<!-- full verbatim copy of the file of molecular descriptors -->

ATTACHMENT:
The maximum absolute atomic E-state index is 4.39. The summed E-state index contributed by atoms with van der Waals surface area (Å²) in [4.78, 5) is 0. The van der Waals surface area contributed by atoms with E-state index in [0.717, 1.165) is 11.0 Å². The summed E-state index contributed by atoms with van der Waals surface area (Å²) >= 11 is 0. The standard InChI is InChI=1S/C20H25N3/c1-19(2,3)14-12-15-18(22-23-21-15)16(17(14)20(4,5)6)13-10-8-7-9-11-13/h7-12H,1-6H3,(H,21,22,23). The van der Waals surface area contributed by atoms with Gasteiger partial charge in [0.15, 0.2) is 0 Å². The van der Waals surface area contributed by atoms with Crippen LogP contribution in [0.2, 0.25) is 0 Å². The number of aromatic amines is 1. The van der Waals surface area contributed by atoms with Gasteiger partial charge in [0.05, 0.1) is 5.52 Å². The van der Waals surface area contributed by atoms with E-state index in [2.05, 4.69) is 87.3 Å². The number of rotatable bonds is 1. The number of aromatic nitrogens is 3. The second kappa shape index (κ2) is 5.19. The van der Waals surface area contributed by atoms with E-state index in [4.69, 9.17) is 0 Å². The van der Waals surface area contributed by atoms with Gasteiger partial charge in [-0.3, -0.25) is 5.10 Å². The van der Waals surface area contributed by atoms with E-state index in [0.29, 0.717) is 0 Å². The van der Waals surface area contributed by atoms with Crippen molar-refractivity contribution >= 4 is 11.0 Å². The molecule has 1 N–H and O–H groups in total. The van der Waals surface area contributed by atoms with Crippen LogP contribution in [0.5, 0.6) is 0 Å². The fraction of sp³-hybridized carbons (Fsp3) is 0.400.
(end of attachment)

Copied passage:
The maximum absolute atomic E-state index is 4.39. The summed E-state index contributed by atoms with van der Waals surface area (Å²) in [4.78, 5) is 0. The van der Waals surface area contributed by atoms with E-state index in [0.717, 1.165) is 11.0 Å². The summed E-state index contributed by atoms with van der Waals surface area (Å²) >= 11 is 0. The standard InChI is InChI=1S/C20H25N3/c1-19(2,3)14-12-15-18(22-23-21-15)16(17(14)20(4,5)6)13-10-8-7-9-11-13/h7-12H,1-6H3,(H,21,22,23). The van der Waals surface area contributed by atoms with Gasteiger partial charge in [0.15, 0.2) is 0 Å². The van der Waals surface area contributed by atoms with Crippen LogP contribution in [0.2, 0.25) is 0 Å². The number of aromatic amines is 1. The van der Waals surface area contributed by atoms with Gasteiger partial charge in [0.05, 0.1) is 5.52 Å². The van der Waals surface area contributed by atoms with E-state index in [2.05, 4.69) is 87.3 Å². The number of rotatable bonds is 1. The number of aromatic nitrogens is 3. The second kappa shape index (κ2) is 5.19. The van der Waals surface area contributed by atoms with E-state index in [4.69, 9.17) is 0 Å². The van der Waals surface area contributed by atoms with Gasteiger partial charge in [-0.3, -0.25) is 5.10 Å². The van der Waals surface area contributed by atoms with E-state index in [0.29, 0.717) is 0 Å². The van der Waals surface area contributed by atoms with Crippen molar-refractivity contribution >= 4 is 11.0 Å². The molecule has 1 N–H and O–H groups in total. The van der Waals surface area contributed by atoms with Crippen LogP contribution in [0.5, 0.6) is 0 Å². The fraction of sp³-hybridized carbons (Fsp3) is 0.400.